Illinois is funneling more people into the Medicaid managed-care plan with the highest turnover and lowest scores on state quality measures.
The Illinois Department of Healthcare & Family Services sends 35 percent of new Medicaid enrollees who didn't request a particular plan to NextLevel Health. That ties CountyCare for the highest percentage assigned to any of the state's Medicaid managed-care providers.
NextLevel gets all those new customers despite poor quality grades and high rates of defection among its current members. The plan finished last in the state's latest quality survey, which rated NextLevel "low" or "lowest" in five of six performance metrics. Meanwhile, NextLevel lost customers at twice the rate that patients left the program overall.
NextLevel is run by Dr. Cheryl Whitaker, a longtime healthcare executive whose husband, Dr. Eric Whitaker, is known for his friendship with former President Barack Obama. With 51,000 members and 2 percent of the market, it's one of six private health insurers awarded state contracts to administer Medicaid benefits under a managed-care program intended to improve care and save money. It's one of two plans available only in Cook County.
Both Whitakers declined interview requests. HFS Director Theresa Eagleson says assigning large numbers of enrollees to NextLevel advances the administration's goal of supporting minority-owned businesses that "reflect the diversity of our Medicaid membership," adding, "We were trying to, because they got a late start, help make sure they had the ability to be successful."
Medicaid beneficiaries in Illinois have 30 days to choose a plan. Those who don't—about half—are automatically assigned to an insurer by the state using an algorithm that considers where enrollees live, if their primary care doctor is in network, whether family members are already assigned to a plan, and how much the state pays each plan to cover patients. Illinois' auto-assignment algorithm doesn't take insurers' quality ratings into account.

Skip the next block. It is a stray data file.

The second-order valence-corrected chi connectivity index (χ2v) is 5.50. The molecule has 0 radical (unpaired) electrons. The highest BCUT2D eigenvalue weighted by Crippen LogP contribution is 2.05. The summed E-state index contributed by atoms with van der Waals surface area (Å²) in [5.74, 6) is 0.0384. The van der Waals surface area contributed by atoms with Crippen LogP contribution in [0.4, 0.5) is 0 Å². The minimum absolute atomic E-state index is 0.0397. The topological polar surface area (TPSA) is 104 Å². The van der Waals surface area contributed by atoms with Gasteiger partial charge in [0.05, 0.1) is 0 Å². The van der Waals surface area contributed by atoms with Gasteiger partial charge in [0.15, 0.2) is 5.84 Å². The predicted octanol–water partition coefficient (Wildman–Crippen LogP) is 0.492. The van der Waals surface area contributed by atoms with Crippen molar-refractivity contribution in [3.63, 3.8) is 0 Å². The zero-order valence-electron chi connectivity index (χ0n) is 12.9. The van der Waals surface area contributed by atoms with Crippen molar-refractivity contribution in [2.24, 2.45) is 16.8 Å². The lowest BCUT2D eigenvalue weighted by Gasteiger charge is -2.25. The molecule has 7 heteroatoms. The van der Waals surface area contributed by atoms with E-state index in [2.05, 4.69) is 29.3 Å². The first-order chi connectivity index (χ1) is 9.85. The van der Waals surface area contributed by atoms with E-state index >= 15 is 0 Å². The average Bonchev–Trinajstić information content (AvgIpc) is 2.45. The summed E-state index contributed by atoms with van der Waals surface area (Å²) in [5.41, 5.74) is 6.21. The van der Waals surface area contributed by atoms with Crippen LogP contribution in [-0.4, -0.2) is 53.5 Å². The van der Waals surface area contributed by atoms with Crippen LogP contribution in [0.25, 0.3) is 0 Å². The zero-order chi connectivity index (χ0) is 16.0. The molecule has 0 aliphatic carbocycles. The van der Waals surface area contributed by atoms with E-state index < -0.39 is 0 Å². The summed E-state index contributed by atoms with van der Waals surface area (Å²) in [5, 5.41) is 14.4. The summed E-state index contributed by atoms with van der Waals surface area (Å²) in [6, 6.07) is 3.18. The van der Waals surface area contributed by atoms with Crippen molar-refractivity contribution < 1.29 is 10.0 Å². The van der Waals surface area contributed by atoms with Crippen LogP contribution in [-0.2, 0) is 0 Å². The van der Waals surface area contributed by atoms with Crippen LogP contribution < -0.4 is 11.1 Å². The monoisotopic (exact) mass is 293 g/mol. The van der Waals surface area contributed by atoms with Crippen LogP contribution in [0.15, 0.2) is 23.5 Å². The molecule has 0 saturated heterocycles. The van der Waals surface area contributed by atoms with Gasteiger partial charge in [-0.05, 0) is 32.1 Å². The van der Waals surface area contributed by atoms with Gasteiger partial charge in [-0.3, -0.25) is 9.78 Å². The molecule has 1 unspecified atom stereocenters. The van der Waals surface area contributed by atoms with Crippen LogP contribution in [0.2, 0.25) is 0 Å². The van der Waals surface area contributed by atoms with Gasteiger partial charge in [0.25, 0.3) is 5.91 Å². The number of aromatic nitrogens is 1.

Auto-assignments offer health plans a significant financial advantage, says Sara Rosenbaum, a health policy expert at George Washington University.
"Auto-assignment is very powerful. . . .It's a huge cash infusion," Rosenbaum says. "Especially because auto-assigned people tend to use less care." A state might choose to send more enrollees to a newer plan that needs help getting off the ground, she adds, especially if that plan is serving a geographic area that doesn't have enough capacity.
Eagleson's agency revamped the auto-assignment algorithm in July, boosting NextLevel's share of auto-assigned members to 35 percent from 22.5 percent in April and 12 percent before that. As NextLevel's auto-assignments were increasing, only 3.3 percent of its new enrollees in July had specifically requested the plan. By comparison, 43.6 percent of July enrollees at CountyCare, the other provider confined to Cook County, requested that plan. CountyCare is run by public hospital network Cook County Health.